October 12, 2021
DEP has temporarily shut down the Catskill Aqueduct this month for the fourth and final year of an all-important rehabilitation project. Over the past decade, we have worked on several projects to ensure New York City will have a reliable supply of drinking water when we enter the last phase of a $1 billion project to repair the longest tunnel in the world—the Delaware Aqueduct. The rehabilitation work on the Catskill Aqueduct is key to those efforts.
While the Catskill Aqueduct is out of service for the next 15 weeks, New York City will rely on additional water from our other two water supply systems: the Delaware System and the Croton System. These changes might cause some New Yorkers to notice that their drinking water tastes different. The change in smell or taste might be unpleasant, but DEP can assure you that it is temporary, seasonal, and 100 percent harmless.
DEP scientists test your water about 2,000 times each day, and our engineers are continually optimizing treatment processes to deliver the best quality water to our customers while we rehabilitate one of the most complex aqueducts in the world. The temporary change in taste that some New Yorkers might experience will go away once DEP is finished with this year’s work, and access to the full flexibility of our reservoir system is restored.
We understand that we deliver your most critical utility each day—clean, safe, and reliable water. Thank you for your patience while we complete these big infrastructure projects.
New York City gets its drinking water from large reservoirs in the Hudson Valley and Catskills. Some New Yorkers might notice that their water smells earthy or musty during the late fall and early winter. That change is caused by two naturally occurring organic compounds called MIB and geosmin. The compound MIB (short for methylisoborneol) is most prevalent in our reservoirs.
These naturally occurring compounds are commonly found in soil, and they are produced as plants and microorganisms grow. MIB and geosmin get into our water late in the year as aquatic plants and microorganisms living in our reservoirs begin to die until the next growing season. This happens around the same time the leaves begin to fall each autumn.
Human noses and taste buds can detect MIB at ultra-low concentrations. In fact, people who are sensitive to these compounds can detect them at concentrations as low as 10 parts per trillion—a concentration equal to 10 grains of sand in an Olympic swimming pool. What’s more, these compounds cannot be removed completely from water through normal treatment and filtration processes. Their taste-and-odor effects can take several months to disappear. Although they make our water taste unpleasant, these organic compounds are harmless to human health.
In a normal year, DEP would solve this challenge by simply switching the source of your water to one of our other 19 reservoirs. But right now, we are working on projects to repair and rehabilitate our two largest aqueducts that carry water from the Catskills to the city. The water supply’s flexibility is limited while these critical infrastructure projects are happening. We cannot simply turn off the water from one source and switch to a different one.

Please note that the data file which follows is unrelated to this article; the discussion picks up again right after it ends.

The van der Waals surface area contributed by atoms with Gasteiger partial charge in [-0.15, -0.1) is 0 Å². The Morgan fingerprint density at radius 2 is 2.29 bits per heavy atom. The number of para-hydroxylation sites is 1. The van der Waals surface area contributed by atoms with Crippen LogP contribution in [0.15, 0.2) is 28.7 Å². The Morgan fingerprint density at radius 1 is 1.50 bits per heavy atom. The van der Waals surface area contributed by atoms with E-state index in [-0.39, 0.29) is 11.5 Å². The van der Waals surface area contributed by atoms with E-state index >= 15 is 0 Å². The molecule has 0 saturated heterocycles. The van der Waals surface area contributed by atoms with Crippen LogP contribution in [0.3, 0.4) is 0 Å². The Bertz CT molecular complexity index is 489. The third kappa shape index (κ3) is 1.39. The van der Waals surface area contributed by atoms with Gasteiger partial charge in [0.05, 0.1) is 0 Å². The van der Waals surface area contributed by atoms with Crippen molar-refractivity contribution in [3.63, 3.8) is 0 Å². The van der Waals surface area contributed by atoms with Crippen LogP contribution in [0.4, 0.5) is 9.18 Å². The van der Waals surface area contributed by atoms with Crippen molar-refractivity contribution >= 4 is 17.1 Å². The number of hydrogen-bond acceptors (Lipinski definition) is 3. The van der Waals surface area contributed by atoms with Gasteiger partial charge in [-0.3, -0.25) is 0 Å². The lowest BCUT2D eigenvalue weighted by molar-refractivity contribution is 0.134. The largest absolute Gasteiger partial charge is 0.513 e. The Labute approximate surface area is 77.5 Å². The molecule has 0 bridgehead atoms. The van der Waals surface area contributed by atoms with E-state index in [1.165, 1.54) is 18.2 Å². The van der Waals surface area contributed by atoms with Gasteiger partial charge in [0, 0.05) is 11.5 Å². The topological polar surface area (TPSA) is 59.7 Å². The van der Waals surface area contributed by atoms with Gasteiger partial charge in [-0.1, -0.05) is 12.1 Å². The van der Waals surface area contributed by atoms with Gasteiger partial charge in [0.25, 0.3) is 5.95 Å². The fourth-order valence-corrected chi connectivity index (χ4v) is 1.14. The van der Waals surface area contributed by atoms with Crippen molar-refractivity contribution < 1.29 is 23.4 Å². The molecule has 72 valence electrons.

So we need the help of all New Yorkers to get through these essential aqueduct rehabilitation projects that will guarantee the delivery of your high-quality water for the next 100 years.
Please continue to call 311 or fill in this online form if you notice a change in your water quality. Because we test New York City’s water about 2,000 times each day, we know which neighborhoods across the city are experiencing this change in taste, but we still want to hear from our customers and be responsive to your concerns.
If you are experiencing this specific change in your water, it’s important to understand that pitcher filters and faucet filters will not help. To improve the taste, there are two small things that you can do:
We are finishing our rehabilitation of the Catskill Aqueduct, which requires it to be shut down for 15 weeks this fall. That work will prepare the water supply system for shutting down the Delaware Aqueduct for 5–8 months in 2022–2023.
The Catskill Aqueduct is a 92-mile conduit that carries drinking water from Ashokan Reservoir in Ulster County to Hillview Reservoir in Yonkers. The aqueduct conveys about 40 percent of New York City’s drinking water on an average day.
Skilled workers are currently replacing century-old valves, repairing minor leaks, and rehabilitating other structures connected to the aqueduct to ensure it can deliver water from the Catskills to New York City after 106 years in service. Ensuring that the Catskill Aqueduct is in a good state of repair will enable us to rely on it in 2022, when we shut down the Delaware Aqueduct.
The 85-mile-long Delaware Aqueduct is the longest tunnel in the world. It begins at Rondout Reservoir in Ulster County and conveys about 50 percent of New York City’s drinking water every day.
We are currently working on a $1 billion project to repair two areas of leakage from the Delaware Aqueduct. The primary leak will be eliminated through the construction of a 2.5-mile bypass tunnel built 600 feet under the Hudson River from Newburgh to Wappinger. The bypass tunnel was completed in 2019 and will be connected to structurally sound portions of the existing Delaware Aqueduct next year to convey water around the leak. DEP must shut down the Delaware Aqueduct for 5–8 months to finish the connections on either side of the Hudson River. The leaking section of the existing aqueduct will be plugged and taken out of service forever. This is the largest repair project in the 179-year history of the New York City water supply system.